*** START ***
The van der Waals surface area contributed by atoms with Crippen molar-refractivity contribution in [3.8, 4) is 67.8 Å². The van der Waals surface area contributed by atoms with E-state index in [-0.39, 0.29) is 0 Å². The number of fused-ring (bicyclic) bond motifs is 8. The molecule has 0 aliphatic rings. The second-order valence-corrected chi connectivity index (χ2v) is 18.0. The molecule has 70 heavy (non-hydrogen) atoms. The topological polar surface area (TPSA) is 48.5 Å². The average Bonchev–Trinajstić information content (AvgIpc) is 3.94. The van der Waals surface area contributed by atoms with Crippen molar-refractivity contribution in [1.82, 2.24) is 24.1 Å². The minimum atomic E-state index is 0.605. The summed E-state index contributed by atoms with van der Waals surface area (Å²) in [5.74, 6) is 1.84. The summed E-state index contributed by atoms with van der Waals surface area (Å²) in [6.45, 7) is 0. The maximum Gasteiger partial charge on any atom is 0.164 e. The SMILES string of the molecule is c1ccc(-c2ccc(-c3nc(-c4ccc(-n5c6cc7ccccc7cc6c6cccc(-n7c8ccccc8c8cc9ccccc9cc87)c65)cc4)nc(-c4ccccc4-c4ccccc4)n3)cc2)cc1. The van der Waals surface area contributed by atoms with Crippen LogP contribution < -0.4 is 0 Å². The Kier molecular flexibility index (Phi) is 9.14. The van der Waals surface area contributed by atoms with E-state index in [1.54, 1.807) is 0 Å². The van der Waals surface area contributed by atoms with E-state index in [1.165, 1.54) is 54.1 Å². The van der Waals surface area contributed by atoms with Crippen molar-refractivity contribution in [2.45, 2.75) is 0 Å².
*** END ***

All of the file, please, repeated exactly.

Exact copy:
The van der Waals surface area contributed by atoms with Crippen molar-refractivity contribution in [3.8, 4) is 67.8 Å². The van der Waals surface area contributed by atoms with E-state index in [-0.39, 0.29) is 0 Å². The number of fused-ring (bicyclic) bond motifs is 8. The molecule has 0 aliphatic rings. The second-order valence-corrected chi connectivity index (χ2v) is 18.0. The molecule has 70 heavy (non-hydrogen) atoms. The topological polar surface area (TPSA) is 48.5 Å². The average Bonchev–Trinajstić information content (AvgIpc) is 3.94. The van der Waals surface area contributed by atoms with Crippen molar-refractivity contribution in [1.82, 2.24) is 24.1 Å². The minimum atomic E-state index is 0.605. The summed E-state index contributed by atoms with van der Waals surface area (Å²) in [5.74, 6) is 1.84. The summed E-state index contributed by atoms with van der Waals surface area (Å²) in [6.45, 7) is 0. The maximum Gasteiger partial charge on any atom is 0.164 e. The SMILES string of the molecule is c1ccc(-c2ccc(-c3nc(-c4ccc(-n5c6cc7ccccc7cc6c6cccc(-n7c8ccccc8c8cc9ccccc9cc87)c65)cc4)nc(-c4ccccc4-c4ccccc4)n3)cc2)cc1. The van der Waals surface area contributed by atoms with Crippen LogP contribution < -0.4 is 0 Å². The Kier molecular flexibility index (Phi) is 9.14. The van der Waals surface area contributed by atoms with E-state index in [1.54, 1.807) is 0 Å². The van der Waals surface area contributed by atoms with E-state index in [1.165, 1.54) is 54.1 Å². The van der Waals surface area contributed by atoms with Crippen molar-refractivity contribution in [2.45, 2.75) is 0 Å².